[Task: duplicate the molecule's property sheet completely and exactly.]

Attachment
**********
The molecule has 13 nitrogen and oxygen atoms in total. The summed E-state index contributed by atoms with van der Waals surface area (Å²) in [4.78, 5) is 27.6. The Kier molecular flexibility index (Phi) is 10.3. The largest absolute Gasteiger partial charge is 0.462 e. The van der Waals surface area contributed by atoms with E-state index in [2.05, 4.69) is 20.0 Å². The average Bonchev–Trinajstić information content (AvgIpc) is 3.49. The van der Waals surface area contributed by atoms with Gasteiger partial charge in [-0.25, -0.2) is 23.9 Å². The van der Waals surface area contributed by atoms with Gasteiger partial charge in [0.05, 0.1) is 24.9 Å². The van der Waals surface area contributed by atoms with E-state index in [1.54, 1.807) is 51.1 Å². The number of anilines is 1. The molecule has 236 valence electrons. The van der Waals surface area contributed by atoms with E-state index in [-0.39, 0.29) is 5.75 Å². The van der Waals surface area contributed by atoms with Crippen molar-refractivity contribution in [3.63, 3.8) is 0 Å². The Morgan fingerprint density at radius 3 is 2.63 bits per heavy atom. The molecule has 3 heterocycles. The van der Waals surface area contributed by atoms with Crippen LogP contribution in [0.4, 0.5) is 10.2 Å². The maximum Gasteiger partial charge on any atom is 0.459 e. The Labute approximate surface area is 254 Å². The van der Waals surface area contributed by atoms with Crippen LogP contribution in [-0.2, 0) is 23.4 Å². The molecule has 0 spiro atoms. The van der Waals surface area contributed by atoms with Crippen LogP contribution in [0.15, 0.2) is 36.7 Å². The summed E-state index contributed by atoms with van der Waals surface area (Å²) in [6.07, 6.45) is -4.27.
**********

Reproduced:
The molecule has 13 nitrogen and oxygen atoms in total. The summed E-state index contributed by atoms with van der Waals surface area (Å²) in [4.78, 5) is 27.6. The Kier molecular flexibility index (Phi) is 10.3. The largest absolute Gasteiger partial charge is 0.462 e. The van der Waals surface area contributed by atoms with E-state index in [2.05, 4.69) is 20.0 Å². The average Bonchev–Trinajstić information content (AvgIpc) is 3.49. The van der Waals surface area contributed by atoms with Gasteiger partial charge in [-0.25, -0.2) is 23.9 Å². The van der Waals surface area contributed by atoms with Gasteiger partial charge in [0.05, 0.1) is 24.9 Å². The van der Waals surface area contributed by atoms with E-state index in [1.54, 1.807) is 51.1 Å². The number of anilines is 1. The molecule has 236 valence electrons. The van der Waals surface area contributed by atoms with E-state index in [-0.39, 0.29) is 5.75 Å². The van der Waals surface area contributed by atoms with Crippen molar-refractivity contribution in [3.63, 3.8) is 0 Å². The Morgan fingerprint density at radius 3 is 2.63 bits per heavy atom. The molecule has 3 heterocycles. The van der Waals surface area contributed by atoms with Crippen LogP contribution in [0.4, 0.5) is 10.2 Å². The maximum Gasteiger partial charge on any atom is 0.459 e. The Labute approximate surface area is 254 Å². The van der Waals surface area contributed by atoms with Crippen LogP contribution in [-0.2, 0) is 23.4 Å². The molecule has 0 spiro atoms. The van der Waals surface area contributed by atoms with Crippen LogP contribution in [0.15, 0.2) is 36.7 Å². The summed E-state index contributed by atoms with van der Waals surface area (Å²) in [6.07, 6.45) is -4.27.